The discussion about whether managers are leaders or managers (or both) is being overtaken by a new conception of the role of a manager – that of a manager/coach.What is the coaching approach to management?
It is important to differentiate between the role of someone who acts solely as a coach to help people in their personal and / or professional development, and someone who is adopting a coaching approach to being a manager. Managers who use a coaching approach would be following something like this framework:
- rejection of the command and control model of management as being too time consuming, onerous and ultimately ineffective.
- belief in the abilities of the people that you work with
- a medium to long term view of what can be achieved, and a focus on developing skills within the team for long term results
- involving everyone in setting the goals and strategy for the team and how the strategy is to be implemented.
What do managers / coaches do differently?
As well as using recognised coaching techniques in their work with team members, manager / coaches will:
- invest time and effort in building relationships with others;
- work to remove obstacles to the effective performance of others;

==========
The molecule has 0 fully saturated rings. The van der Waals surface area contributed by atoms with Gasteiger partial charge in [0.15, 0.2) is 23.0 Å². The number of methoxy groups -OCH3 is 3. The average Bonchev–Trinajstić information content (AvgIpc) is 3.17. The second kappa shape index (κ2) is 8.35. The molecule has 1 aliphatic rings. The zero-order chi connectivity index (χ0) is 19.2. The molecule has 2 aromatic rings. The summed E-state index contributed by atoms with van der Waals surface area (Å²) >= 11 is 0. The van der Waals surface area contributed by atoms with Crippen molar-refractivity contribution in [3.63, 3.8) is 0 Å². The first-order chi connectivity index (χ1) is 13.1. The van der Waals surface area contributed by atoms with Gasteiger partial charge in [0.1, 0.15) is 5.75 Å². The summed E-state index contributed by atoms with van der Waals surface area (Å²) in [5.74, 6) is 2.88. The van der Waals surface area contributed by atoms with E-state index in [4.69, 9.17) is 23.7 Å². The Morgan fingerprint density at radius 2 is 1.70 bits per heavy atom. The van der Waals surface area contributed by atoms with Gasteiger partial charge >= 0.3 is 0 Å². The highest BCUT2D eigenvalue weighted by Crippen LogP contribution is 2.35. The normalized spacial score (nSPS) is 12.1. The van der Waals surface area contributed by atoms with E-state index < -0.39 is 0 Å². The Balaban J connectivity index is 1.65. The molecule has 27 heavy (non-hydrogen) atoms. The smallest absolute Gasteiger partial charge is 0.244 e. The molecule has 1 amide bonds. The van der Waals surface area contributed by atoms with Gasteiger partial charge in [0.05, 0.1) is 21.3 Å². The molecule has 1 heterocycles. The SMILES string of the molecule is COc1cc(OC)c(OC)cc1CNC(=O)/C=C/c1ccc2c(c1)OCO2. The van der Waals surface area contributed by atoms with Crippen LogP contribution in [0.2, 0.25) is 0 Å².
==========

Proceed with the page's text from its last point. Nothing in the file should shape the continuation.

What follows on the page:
- spend a good proportion of their time talking to others;
- keep their minds open and accept other people’s ideas (especially about the future) as valid adn useful;
- above all, the manager as coach will see their role as serving the people that they work with, and will develop skills in encouraging and supporting others.
Steps to becoming a manager / coach
Any coach will need to spend time reflecting and becoming more aware of the way that they interact with other people. Techniques such as 360 degree feedback, personality profiling and team role profiling can be helpful in gaining a better awareness of your own strengths and weaknesses.
Practice in developing empathy with those around you will help you to become more open in your communications and more aware of the needs of people around you.
Consider your management style and see if you can honestly say that you always use the manager / coach framework outlined above? For example, most of the managers we work with find that there are limits to the degree of trust and patience they have with staff. We have all absorbed some of the ‘Command and Control’ style of management over the years, and shedding this can be a long and difficult process.
Specific coaching techniques, that will be useful for manager / coaches, include:
- Listening skills
- Recognising self limiting beliefs
- Helping others to set their personal and professional goals (and how to align organisational and personal goals)
- Influencing skills
- Stress reduction techniques
- Using probelm solving techniques in groups
- Facilitation skills
- Using mind mapping in groups
This article first appeared in Teaching Expertise, April 2005.